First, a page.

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Inter- and intraspecies spread of Escherichia coli in a farm environment in the absence of antibiotic usage.

  • B Marshall
  • D Petrowski
  • S B Levy
Publication Date
Sep 01, 1990
  • Ecology
  • Geography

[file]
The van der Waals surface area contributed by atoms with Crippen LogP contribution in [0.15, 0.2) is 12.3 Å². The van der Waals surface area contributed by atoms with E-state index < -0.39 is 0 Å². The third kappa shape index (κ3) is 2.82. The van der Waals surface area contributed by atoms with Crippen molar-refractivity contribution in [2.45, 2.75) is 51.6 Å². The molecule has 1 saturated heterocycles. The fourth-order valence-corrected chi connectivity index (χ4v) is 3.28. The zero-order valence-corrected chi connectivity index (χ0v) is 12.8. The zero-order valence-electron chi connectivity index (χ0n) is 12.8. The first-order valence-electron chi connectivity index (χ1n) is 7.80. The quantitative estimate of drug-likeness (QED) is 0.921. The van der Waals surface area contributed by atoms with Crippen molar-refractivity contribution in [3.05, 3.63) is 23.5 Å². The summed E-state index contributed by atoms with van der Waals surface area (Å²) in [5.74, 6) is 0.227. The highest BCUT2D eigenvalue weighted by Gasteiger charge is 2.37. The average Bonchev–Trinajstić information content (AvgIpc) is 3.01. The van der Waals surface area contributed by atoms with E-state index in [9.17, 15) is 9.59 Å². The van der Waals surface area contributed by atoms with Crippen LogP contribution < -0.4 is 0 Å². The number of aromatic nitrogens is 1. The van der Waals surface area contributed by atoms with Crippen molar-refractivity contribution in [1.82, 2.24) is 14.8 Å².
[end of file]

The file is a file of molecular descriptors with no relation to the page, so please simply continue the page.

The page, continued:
The spread of wild-type Escherichia coli bearing a transferable plasmid was studied in a farm environment. E. coli of bovine and porcine origin were marked by resistance to nalidixic acid (Nar) or rifampicin (Rfr), and a transferable, multiple resistance plasmid (pSL222-1 derivative of plasmid R222) was introduced by conjugation. In separate experiments, the two mutant derivatives were fed back to the respective host animals, which were housed adjacent to, but separate from, one or more "recipient" animals. No antibiotic was given. Although the Rfr derivatives declined rapidly to undetectable levels within 1 week, the Nar mutants of bovine and porcine origin persisted in the original hosts and in their bedding throughout most of each 4-month test period. Test bacteria were isolated from mice residing in the same pen as the donor animals and from multiple secondary hosts having direct or indirect contact with the inoculated donors, but not from neighboring animals maintained in isolation. The bovine mutant was excreted by two caretakers for greater than 4 weeks and was recovered for 4-6 weeks from pigs, fowl, and flies. Although the porcine mutant appeared to colonize less effectively, it spread rapidly to flies and mice and was recovered transiently from humans and fowl. Despite high transfer rates of plasmid pSL222-1 from E. coli K-12 in vitro, transfer of the plasmid from the animal E. coli host was very low and transfer in vivo was not detected among indigenous gut or environmental bacteria. E. coli of animal origin can spread rapidly and can colonize the intestinal tract of humans and of other animals in the absence of antibiotic selection.

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